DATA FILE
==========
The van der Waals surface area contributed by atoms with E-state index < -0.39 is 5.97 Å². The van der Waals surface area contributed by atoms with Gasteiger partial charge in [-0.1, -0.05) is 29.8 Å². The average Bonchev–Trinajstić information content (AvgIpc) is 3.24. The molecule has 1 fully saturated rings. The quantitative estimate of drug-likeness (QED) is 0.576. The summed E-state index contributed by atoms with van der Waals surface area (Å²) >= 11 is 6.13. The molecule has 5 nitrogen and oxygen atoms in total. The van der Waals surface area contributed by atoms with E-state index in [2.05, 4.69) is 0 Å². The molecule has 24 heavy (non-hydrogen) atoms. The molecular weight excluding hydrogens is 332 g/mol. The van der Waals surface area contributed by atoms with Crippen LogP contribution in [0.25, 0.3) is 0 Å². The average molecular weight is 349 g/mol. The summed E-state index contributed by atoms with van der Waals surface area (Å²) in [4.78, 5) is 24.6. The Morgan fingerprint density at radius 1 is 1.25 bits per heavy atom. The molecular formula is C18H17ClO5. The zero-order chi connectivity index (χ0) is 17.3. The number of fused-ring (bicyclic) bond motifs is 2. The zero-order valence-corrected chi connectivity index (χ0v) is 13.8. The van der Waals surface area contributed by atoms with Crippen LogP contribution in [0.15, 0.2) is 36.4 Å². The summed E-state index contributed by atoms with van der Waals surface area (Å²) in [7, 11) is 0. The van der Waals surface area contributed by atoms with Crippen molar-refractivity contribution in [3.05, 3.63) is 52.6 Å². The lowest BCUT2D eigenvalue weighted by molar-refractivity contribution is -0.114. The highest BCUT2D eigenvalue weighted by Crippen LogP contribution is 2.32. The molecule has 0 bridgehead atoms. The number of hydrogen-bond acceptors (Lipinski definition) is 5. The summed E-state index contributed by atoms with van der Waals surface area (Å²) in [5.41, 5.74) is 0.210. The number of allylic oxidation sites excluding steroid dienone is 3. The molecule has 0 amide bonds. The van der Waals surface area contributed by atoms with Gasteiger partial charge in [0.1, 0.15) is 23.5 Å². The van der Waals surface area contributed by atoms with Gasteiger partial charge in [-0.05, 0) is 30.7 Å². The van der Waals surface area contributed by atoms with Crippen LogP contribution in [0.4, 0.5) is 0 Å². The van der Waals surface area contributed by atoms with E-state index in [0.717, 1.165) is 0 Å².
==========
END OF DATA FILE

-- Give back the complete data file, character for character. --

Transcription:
The van der Waals surface area contributed by atoms with E-state index < -0.39 is 5.97 Å². The van der Waals surface area contributed by atoms with Gasteiger partial charge in [-0.1, -0.05) is 29.8 Å². The average Bonchev–Trinajstić information content (AvgIpc) is 3.24. The molecule has 1 fully saturated rings. The quantitative estimate of drug-likeness (QED) is 0.576. The summed E-state index contributed by atoms with van der Waals surface area (Å²) >= 11 is 6.13. The molecule has 5 nitrogen and oxygen atoms in total. The van der Waals surface area contributed by atoms with E-state index in [2.05, 4.69) is 0 Å². The molecule has 24 heavy (non-hydrogen) atoms. The molecular weight excluding hydrogens is 332 g/mol. The van der Waals surface area contributed by atoms with Crippen LogP contribution in [0.25, 0.3) is 0 Å². The average molecular weight is 349 g/mol. The summed E-state index contributed by atoms with van der Waals surface area (Å²) in [4.78, 5) is 24.6. The Morgan fingerprint density at radius 1 is 1.25 bits per heavy atom. The molecular formula is C18H17ClO5. The zero-order chi connectivity index (χ0) is 17.3. The number of fused-ring (bicyclic) bond motifs is 2. The zero-order valence-corrected chi connectivity index (χ0v) is 13.8. The van der Waals surface area contributed by atoms with Crippen LogP contribution in [0.15, 0.2) is 36.4 Å². The summed E-state index contributed by atoms with van der Waals surface area (Å²) in [7, 11) is 0. The van der Waals surface area contributed by atoms with Crippen molar-refractivity contribution in [3.05, 3.63) is 52.6 Å². The lowest BCUT2D eigenvalue weighted by molar-refractivity contribution is -0.114. The highest BCUT2D eigenvalue weighted by Crippen LogP contribution is 2.32. The molecule has 0 bridgehead atoms. The number of hydrogen-bond acceptors (Lipinski definition) is 5. The summed E-state index contributed by atoms with van der Waals surface area (Å²) in [5.41, 5.74) is 0.210. The number of allylic oxidation sites excluding steroid dienone is 3. The molecule has 0 amide bonds. The van der Waals surface area contributed by atoms with Gasteiger partial charge in [0.1, 0.15) is 23.5 Å². The van der Waals surface area contributed by atoms with Gasteiger partial charge in [-0.05, 0) is 30.7 Å². The van der Waals surface area contributed by atoms with Crippen LogP contribution in [0.4, 0.5) is 0 Å². The van der Waals surface area contributed by atoms with E-state index in [0.717, 1.165) is 0 Å².